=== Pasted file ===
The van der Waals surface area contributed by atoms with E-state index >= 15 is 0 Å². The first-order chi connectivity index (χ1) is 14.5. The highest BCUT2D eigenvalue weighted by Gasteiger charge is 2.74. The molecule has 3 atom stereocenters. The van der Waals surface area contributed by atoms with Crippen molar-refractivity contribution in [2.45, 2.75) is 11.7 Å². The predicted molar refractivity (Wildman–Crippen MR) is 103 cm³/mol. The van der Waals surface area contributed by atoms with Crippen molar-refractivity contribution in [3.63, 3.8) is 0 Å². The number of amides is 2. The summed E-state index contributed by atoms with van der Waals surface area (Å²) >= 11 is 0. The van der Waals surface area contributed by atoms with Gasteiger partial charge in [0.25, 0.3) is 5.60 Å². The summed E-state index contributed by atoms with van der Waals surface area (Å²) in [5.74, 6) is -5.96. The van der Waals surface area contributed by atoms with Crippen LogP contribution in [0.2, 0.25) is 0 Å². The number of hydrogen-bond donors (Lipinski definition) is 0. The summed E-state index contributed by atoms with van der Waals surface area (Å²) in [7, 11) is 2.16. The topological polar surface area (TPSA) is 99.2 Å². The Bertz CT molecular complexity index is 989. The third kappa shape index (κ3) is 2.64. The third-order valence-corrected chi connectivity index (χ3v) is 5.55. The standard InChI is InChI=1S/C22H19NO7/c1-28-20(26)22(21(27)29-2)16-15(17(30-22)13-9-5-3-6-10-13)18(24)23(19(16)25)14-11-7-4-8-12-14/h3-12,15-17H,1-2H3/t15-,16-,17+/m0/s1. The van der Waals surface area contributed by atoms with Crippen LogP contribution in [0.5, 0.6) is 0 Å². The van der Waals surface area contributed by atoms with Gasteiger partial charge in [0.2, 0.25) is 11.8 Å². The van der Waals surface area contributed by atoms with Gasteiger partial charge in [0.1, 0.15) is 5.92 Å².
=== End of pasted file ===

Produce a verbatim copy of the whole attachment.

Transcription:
The van der Waals surface area contributed by atoms with E-state index >= 15 is 0 Å². The first-order chi connectivity index (χ1) is 14.5. The highest BCUT2D eigenvalue weighted by Gasteiger charge is 2.74. The molecule has 3 atom stereocenters. The van der Waals surface area contributed by atoms with Crippen molar-refractivity contribution in [2.45, 2.75) is 11.7 Å². The predicted molar refractivity (Wildman–Crippen MR) is 103 cm³/mol. The van der Waals surface area contributed by atoms with Crippen molar-refractivity contribution in [3.63, 3.8) is 0 Å². The number of amides is 2. The summed E-state index contributed by atoms with van der Waals surface area (Å²) >= 11 is 0. The van der Waals surface area contributed by atoms with Gasteiger partial charge in [0.25, 0.3) is 5.60 Å². The summed E-state index contributed by atoms with van der Waals surface area (Å²) in [5.74, 6) is -5.96. The van der Waals surface area contributed by atoms with Crippen LogP contribution in [0.2, 0.25) is 0 Å². The number of hydrogen-bond donors (Lipinski definition) is 0. The summed E-state index contributed by atoms with van der Waals surface area (Å²) in [7, 11) is 2.16. The topological polar surface area (TPSA) is 99.2 Å². The Bertz CT molecular complexity index is 989. The third kappa shape index (κ3) is 2.64. The third-order valence-corrected chi connectivity index (χ3v) is 5.55. The standard InChI is InChI=1S/C22H19NO7/c1-28-20(26)22(21(27)29-2)16-15(17(30-22)13-9-5-3-6-10-13)18(24)23(19(16)25)14-11-7-4-8-12-14/h3-12,15-17H,1-2H3/t15-,16-,17+/m0/s1. The van der Waals surface area contributed by atoms with Crippen LogP contribution in [0.5, 0.6) is 0 Å². The van der Waals surface area contributed by atoms with Gasteiger partial charge in [0.2, 0.25) is 11.8 Å². The van der Waals surface area contributed by atoms with Gasteiger partial charge in [0.1, 0.15) is 5.92 Å².